The conundrum of the 10% drop rule

Published  21 March 2022
   5 min read

The humanitarian crisis in Ukraine continues to dominate the global news agenda. As the crisis continues to unfold, stock market volatility has continued to remain elevated.

The ongoing situation is also responsible for re-triggering one of MiFID II’s much loved rules; the 10% drop reporting requirement.

This rule captures MiFID II investments being managed on a discretionary basis (defined as the service of portfolio management). This impacts advisers with discretionary permissions as well as those advisers who use discretionary investment managers (DIM) for bespoke mandates and DIM model portfolios on platforms. The rule doesn’t apply to advisers managing their clients’ investments on an advisory basis

What's the 10% drop rule?

Clients need to be notified by the end of the business day where the overall value of a portfolio has dropped by 10% or more over a reporting period (usually quarterly,) as well as any subsequent falls of 10% over the period. Bearing in mind that most UK-domiciled funds are priced at midday - that leaves a very narrow window to identify, prepare and make sure the client receives the notification by the end of the business day.

It's worth noting that since March 2020, when global lockdowns started as a result of Covid-19, the Financial Conduct Authority has adopted temporary measures for this requirement. So for example, the requirement to issue subsequent notifications within the same reporting window has been dropped as long as the client received an initial notification for the first fall. These temporary measures have been extended to the end of 2022 to sync with the findings from the Regulator’s Wholesale Markets Review (WMR).

However, the current uncertainty and volatility is thrusting the complex practicalities of this requirement back into the limelight and is asking serious questions of advisers’ processes.  

What does this mean for advisers?

COBS 16A.4.3 states that the discretionary manager should communicate any 10% falls to the client but in reality, the issue regarding roles and responsibilities is going to come down to the fine print in the terms of business between the adviser firm and the DIM. 

If there’s a direct agreement in place between the DIM and the client, that’s not really much of an issue as the DIM will have the client contact details and communicate any 10% falls. It’s pretty clear-cut that advisers with discretionary permissions will need to notify their clients too. However, the lines are blurred where an adviser uses a DIM model portfolio.

The ‘agent as client’ agreement is most likely to be used in this arrangement where the DIM effectively treats the adviser as the client. The DIM doesn’t know who the adviser’s clients are so has no client contact details and, in this instance, the responsibility to communicate the drop would fall on the adviser’s shoulders. A lot of advisers will be reliant on their platform to help them in this situation but there's no regulatory requirement for platforms to do anything.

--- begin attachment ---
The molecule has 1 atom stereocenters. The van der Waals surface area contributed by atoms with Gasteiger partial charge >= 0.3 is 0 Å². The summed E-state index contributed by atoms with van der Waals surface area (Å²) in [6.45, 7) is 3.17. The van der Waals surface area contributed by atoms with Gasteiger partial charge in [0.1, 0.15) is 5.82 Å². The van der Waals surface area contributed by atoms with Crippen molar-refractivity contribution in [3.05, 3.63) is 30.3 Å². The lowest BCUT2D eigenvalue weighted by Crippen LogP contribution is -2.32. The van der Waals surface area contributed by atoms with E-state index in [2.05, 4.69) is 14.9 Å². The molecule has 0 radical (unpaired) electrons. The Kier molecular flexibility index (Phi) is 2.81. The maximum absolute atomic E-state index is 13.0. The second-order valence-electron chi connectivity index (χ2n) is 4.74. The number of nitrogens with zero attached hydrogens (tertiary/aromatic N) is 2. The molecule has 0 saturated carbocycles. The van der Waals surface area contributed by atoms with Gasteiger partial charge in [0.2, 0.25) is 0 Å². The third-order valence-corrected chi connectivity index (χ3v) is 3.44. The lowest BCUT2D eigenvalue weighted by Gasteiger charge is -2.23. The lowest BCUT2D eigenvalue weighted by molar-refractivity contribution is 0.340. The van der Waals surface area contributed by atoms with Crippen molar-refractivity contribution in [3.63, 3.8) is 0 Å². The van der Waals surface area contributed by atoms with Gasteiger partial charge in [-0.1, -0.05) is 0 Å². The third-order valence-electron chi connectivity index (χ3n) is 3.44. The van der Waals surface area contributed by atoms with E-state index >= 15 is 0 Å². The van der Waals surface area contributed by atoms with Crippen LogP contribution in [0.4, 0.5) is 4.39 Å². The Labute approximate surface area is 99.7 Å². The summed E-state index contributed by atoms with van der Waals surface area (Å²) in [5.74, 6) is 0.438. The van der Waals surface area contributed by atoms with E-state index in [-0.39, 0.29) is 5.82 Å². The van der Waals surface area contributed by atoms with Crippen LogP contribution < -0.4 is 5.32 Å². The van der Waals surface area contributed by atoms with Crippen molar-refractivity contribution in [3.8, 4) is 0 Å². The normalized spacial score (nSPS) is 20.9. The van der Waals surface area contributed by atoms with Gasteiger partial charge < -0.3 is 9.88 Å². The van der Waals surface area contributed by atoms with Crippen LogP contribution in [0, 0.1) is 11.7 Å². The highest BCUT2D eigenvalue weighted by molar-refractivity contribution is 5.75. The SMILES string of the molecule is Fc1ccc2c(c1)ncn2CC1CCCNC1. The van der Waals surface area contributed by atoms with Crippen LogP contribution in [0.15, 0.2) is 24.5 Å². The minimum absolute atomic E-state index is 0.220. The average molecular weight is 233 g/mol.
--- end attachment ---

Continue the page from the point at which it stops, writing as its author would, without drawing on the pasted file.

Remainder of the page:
Most platforms do have some form of mechanism in place for reporting but unless there’s a robust process in place to monitor and communicate 10% falls, this is going to be creating some significant headaches for some advisers. Even identifying a 10% drop at portfolio level isn't an easy task particularly where clients’ assets are split over multiple platforms. Manual calculations may well be required which makes this a thorny issue and offers more questions than answers.

There’s no doubt that more robust processes have been put in place to deal with these issues over the last couple of years. However, this period of heightened volatility serves as a reminder of this issue and the FCA’s temporary measure, as well as a trigger to think about the wider guidance and advice given to clients against this turbulent backdrop.

Author's view

Above all, I remain deeply concerned by the events unfolding in Ukraine. In terms of the 10% drop rule, I’m still not its biggest fan. I understand and respect the logic behind why it was introduced to improve transparency, but I think it compounds a lot of unnecessary issues for advisers. Why not send clients a letter when portfolios have gone up by 10% or more?

I do support the temporary measures that the FCA has implemented over the last couple of years, but would like to see some clarity as to what we can expect going forward. The conclusions of the WMR may just indicate whether this rule is going to be further amended or scrapped altogether.

In the meantime, it’s vital that advisers using discretionary investments are clear about where the responsibility lies for communicating the falls and ensure that a robust process is in place.

Royal London pension funds

Royal London pension funds, including our Governed Range, aren't affected by the 10% rule.